Wally talked about fashioning an agency after an “all-star” concept like the Tuesday Team, and in mid-July, Phil Dougherty reported in The New York Times that we would launch under that name. Phil did get a scoop, such as it was, and reported Barry, Wally and me as principals of this new agency.

I didn’t think Tuesday Team II quite did it as a name. If I was going to risk failure here, I wanted to build equity in our names, not in a day of the week probably named after some Teutonic god of agriculture.

In the end, we took the time-honored ad-agency approach: We did it both ways. We incorporated “Tuesday Team II” along with “MVC” months before we had any office, any revenue or any immediate prospects of either.

Wally didn’t bring any accounts from Leber Katz, but he did bring Kyle Daley, who would be our hard-working office manager and blithe spirit. I knew she would be good because when Stanley Katz heard that we were hiring her, he called Wally, reminded him of his non-compete and gently (or as gently as Stanley Katz could be) said that after Kyle, that had to be it. RJ Reynolds was off-limits.

Wally picked up the check for lunch, which was a good sign. But it wasn’t that good: White truffles were out of season.

A fourth partner

Barry wanted more partners. The standard three names on the door were not enough. “A hedge,” he said. “If one of you guys turns out to be a latke, we got more coming in reserve.”

Barry brought around a copywriter, Curvin O’Rielly. A gifted person, an acolyte of Carl Ally and David Ogilvy and a creative director with big-agency credentials (Ogilvy, Y&R, McCann). He would have been the fourth, but a Frenchman, Jean-Michel Goudard, seduced Curvin into starting an agency called O’Rielly O’Brien Clow RSCG. Two things untoward about that agency: It was the wrong Clow (Lee remained at Chiat/Day) and the wrong time for three-person agencies with no art director backed by an unknown (at least here in New France) group of left-wing foreign legionnaires, Roux, Séguéla, Cayzac and Goudard. (An irony was that Curvin changed his mind so quickly that he forgot that he had referred an account to us, WBZ-TV, which we would later pitch and get.)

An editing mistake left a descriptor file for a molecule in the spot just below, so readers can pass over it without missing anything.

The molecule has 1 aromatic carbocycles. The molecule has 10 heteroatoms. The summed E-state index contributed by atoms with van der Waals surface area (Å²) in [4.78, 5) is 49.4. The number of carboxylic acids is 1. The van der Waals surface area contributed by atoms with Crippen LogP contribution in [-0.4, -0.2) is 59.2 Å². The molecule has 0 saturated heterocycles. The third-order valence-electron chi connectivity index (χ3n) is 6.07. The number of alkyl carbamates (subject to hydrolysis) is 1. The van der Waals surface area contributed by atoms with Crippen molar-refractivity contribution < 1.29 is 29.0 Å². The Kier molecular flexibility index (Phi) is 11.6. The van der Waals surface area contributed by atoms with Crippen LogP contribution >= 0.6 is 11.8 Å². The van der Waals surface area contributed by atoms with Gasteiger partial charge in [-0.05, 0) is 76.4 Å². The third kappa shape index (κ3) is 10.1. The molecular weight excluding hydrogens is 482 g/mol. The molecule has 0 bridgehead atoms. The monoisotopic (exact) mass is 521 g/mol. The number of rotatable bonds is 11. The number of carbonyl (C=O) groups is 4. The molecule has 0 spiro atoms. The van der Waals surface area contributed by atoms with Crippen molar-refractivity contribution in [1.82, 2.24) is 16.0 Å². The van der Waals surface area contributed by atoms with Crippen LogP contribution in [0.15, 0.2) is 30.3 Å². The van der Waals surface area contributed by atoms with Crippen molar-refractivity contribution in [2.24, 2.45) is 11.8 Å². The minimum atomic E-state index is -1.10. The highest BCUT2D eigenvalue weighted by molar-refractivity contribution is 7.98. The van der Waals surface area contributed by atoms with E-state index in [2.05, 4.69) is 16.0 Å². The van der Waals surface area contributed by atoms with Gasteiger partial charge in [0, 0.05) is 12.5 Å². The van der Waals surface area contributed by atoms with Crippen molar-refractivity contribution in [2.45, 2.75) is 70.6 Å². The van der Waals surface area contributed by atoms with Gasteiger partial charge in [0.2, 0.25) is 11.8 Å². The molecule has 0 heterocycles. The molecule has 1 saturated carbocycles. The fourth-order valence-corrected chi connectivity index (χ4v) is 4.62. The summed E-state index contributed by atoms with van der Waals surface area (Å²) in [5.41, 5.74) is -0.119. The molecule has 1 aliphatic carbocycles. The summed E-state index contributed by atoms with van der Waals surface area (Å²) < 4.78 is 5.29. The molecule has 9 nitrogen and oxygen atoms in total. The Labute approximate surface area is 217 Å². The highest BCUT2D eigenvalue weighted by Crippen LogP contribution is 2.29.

Barry then cajoled Ron Berger, who was also at Ally & Gargano, waiting for the hangman. Ron said, “I even have something you guys don’t have. Clients. Frye boots and Windstar Cruises.” Wonderful. What do they bill? “$11,000-a-month revenue.” Fabulous.

I resigned on July 10, 1986. Barry got a call the next day from the CEO of Ally & Gargano, asking him to help reorganize the agency following my departure. “Only one problem,” he replied. “I am leaving with Tom.” A few days later, Ron got a similar call. “Only one problem. I am leaving with Tom and Barry.”

Executive titles

We didn’t argue over who would be creative director because Messner Vetere Berger Carey would have no commas and no titles. No vp’s, senior vp’s, executive vp’s, vice chairmen, chairmen. I guess we had worked at places where titles were cheap and at places where titles were hard-earned (Ally & Gargano, for one), and both approaches were wanting. We structured the agency like a law firm, partners and workers, but the partners also had to be workers. (Jerry Della Femina once said, “Yeah, Messner Vetere is organized like a law firm because they’re always suing each other.” Not true, but a funny line.) We thought we could eliminate managers—perhaps that was the influence of Carl Ally, who thought all you needed were leaders and workers. Managers, he thought, were a drain on good thinking for a client and good profits for him.

Our lawyer, Glenn Sedam—the same Glenn Sedam who, after Watergate, succeeded G. Gordon Liddy as the legal officer of CREEP (Committee to Re-Elect the President, the president being Richard Nixon), told us we needed a president for incorporation and a vp, a treasurer and a secretary. Wally became the president; I, the secretary; Ron, the treasurer; and Barry became the vice president, since it was his idea to do away with vp titles. All of these were under-the-table titles, and we ignored them totally.

You can make a dulling dogmatism out of such stuff, so we relented the following year for Bob Schmetterer. Since his name wasn’t going on the door immediately, he needed the title of president to indicate his weight in the company. As time went on, in the name of coherence, we added titles such as media director (Larry Dexheimer) and head of production (Trish O’Reilly). The current vogue designation for every other person in a company—chief (blank) officer—was still too far in the future, and we operated with a five-man CEO-ship; it seemed to work for a long time, although a former client of mine who worked 40 years for The Travelers rolled his eyes at the thought of decision-making by a troika plus two spare wheels.